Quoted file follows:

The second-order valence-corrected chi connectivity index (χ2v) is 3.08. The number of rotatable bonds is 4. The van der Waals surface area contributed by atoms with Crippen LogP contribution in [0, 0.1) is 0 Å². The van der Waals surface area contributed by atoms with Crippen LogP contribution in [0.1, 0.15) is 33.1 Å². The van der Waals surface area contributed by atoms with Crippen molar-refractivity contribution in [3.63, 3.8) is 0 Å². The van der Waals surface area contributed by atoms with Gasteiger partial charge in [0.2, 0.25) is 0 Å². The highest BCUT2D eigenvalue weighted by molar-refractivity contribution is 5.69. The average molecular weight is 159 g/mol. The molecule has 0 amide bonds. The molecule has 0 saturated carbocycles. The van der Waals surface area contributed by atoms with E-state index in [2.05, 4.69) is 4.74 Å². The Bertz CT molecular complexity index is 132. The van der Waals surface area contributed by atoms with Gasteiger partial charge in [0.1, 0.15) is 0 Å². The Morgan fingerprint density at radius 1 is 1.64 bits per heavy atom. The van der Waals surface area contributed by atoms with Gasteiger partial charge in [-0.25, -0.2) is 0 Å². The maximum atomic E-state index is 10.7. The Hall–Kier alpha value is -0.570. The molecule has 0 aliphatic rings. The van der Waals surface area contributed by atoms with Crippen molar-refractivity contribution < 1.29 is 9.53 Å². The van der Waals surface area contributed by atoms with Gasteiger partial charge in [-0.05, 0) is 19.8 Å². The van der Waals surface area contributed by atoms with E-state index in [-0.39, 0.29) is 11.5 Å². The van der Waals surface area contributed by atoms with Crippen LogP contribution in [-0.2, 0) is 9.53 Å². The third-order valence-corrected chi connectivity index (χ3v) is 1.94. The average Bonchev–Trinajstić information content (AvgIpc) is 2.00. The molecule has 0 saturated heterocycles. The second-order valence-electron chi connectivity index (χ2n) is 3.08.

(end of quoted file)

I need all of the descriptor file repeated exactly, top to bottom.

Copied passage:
The second-order valence-corrected chi connectivity index (χ2v) is 3.08. The number of rotatable bonds is 4. The van der Waals surface area contributed by atoms with Crippen LogP contribution in [0, 0.1) is 0 Å². The van der Waals surface area contributed by atoms with Crippen LogP contribution in [0.1, 0.15) is 33.1 Å². The van der Waals surface area contributed by atoms with Crippen molar-refractivity contribution in [3.63, 3.8) is 0 Å². The van der Waals surface area contributed by atoms with Gasteiger partial charge in [0.2, 0.25) is 0 Å². The highest BCUT2D eigenvalue weighted by molar-refractivity contribution is 5.69. The average molecular weight is 159 g/mol. The molecule has 0 amide bonds. The molecule has 0 saturated carbocycles. The van der Waals surface area contributed by atoms with E-state index in [2.05, 4.69) is 4.74 Å². The Bertz CT molecular complexity index is 132. The van der Waals surface area contributed by atoms with Gasteiger partial charge in [0.1, 0.15) is 0 Å². The Morgan fingerprint density at radius 1 is 1.64 bits per heavy atom. The van der Waals surface area contributed by atoms with Gasteiger partial charge in [-0.25, -0.2) is 0 Å². The maximum atomic E-state index is 10.7. The Hall–Kier alpha value is -0.570. The molecule has 0 aliphatic rings. The van der Waals surface area contributed by atoms with Crippen molar-refractivity contribution < 1.29 is 9.53 Å². The van der Waals surface area contributed by atoms with Gasteiger partial charge in [-0.05, 0) is 19.8 Å². The van der Waals surface area contributed by atoms with E-state index in [-0.39, 0.29) is 11.5 Å². The van der Waals surface area contributed by atoms with Crippen LogP contribution in [-0.2, 0) is 9.53 Å². The third-order valence-corrected chi connectivity index (χ3v) is 1.94. The average Bonchev–Trinajstić information content (AvgIpc) is 2.00. The molecule has 0 saturated heterocycles. The second-order valence-electron chi connectivity index (χ2n) is 3.08.